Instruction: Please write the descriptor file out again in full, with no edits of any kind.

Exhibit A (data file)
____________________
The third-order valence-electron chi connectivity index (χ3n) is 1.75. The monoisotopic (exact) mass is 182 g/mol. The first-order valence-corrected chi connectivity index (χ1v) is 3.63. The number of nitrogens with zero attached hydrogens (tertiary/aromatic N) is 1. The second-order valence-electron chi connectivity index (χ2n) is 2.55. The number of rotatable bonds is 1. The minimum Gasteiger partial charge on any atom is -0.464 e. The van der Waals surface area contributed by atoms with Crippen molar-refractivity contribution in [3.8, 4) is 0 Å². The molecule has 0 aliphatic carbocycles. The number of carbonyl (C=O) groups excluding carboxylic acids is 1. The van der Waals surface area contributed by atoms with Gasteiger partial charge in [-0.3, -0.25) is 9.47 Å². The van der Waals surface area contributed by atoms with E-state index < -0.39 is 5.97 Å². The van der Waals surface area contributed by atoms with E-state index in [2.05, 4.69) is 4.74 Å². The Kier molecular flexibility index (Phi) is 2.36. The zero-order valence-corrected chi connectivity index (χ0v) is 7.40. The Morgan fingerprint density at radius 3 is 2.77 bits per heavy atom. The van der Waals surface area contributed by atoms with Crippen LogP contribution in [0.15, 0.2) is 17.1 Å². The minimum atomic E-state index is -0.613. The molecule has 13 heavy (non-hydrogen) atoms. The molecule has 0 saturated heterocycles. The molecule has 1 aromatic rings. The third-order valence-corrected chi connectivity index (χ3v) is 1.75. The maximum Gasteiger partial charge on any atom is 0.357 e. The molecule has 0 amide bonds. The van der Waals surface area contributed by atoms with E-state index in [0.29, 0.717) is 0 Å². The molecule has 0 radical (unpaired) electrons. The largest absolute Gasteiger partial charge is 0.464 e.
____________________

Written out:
The third-order valence-electron chi connectivity index (χ3n) is 1.75. The monoisotopic (exact) mass is 182 g/mol. The first-order valence-corrected chi connectivity index (χ1v) is 3.63. The number of nitrogens with zero attached hydrogens (tertiary/aromatic N) is 1. The second-order valence-electron chi connectivity index (χ2n) is 2.55. The number of rotatable bonds is 1. The minimum Gasteiger partial charge on any atom is -0.464 e. The van der Waals surface area contributed by atoms with Crippen molar-refractivity contribution in [3.8, 4) is 0 Å². The molecule has 0 aliphatic carbocycles. The number of carbonyl (C=O) groups excluding carboxylic acids is 1. The van der Waals surface area contributed by atoms with Gasteiger partial charge in [-0.3, -0.25) is 9.47 Å². The van der Waals surface area contributed by atoms with E-state index < -0.39 is 5.97 Å². The van der Waals surface area contributed by atoms with E-state index in [2.05, 4.69) is 4.74 Å². The Kier molecular flexibility index (Phi) is 2.36. The zero-order valence-corrected chi connectivity index (χ0v) is 7.40. The Morgan fingerprint density at radius 3 is 2.77 bits per heavy atom. The van der Waals surface area contributed by atoms with Crippen LogP contribution in [0.15, 0.2) is 17.1 Å². The minimum atomic E-state index is -0.613. The molecule has 13 heavy (non-hydrogen) atoms. The molecule has 0 saturated heterocycles. The molecule has 1 aromatic rings. The third-order valence-corrected chi connectivity index (χ3v) is 1.75. The maximum Gasteiger partial charge on any atom is 0.357 e. The molecule has 0 amide bonds. The van der Waals surface area contributed by atoms with E-state index in [0.29, 0.717) is 0 Å². The molecule has 0 radical (unpaired) electrons. The largest absolute Gasteiger partial charge is 0.464 e.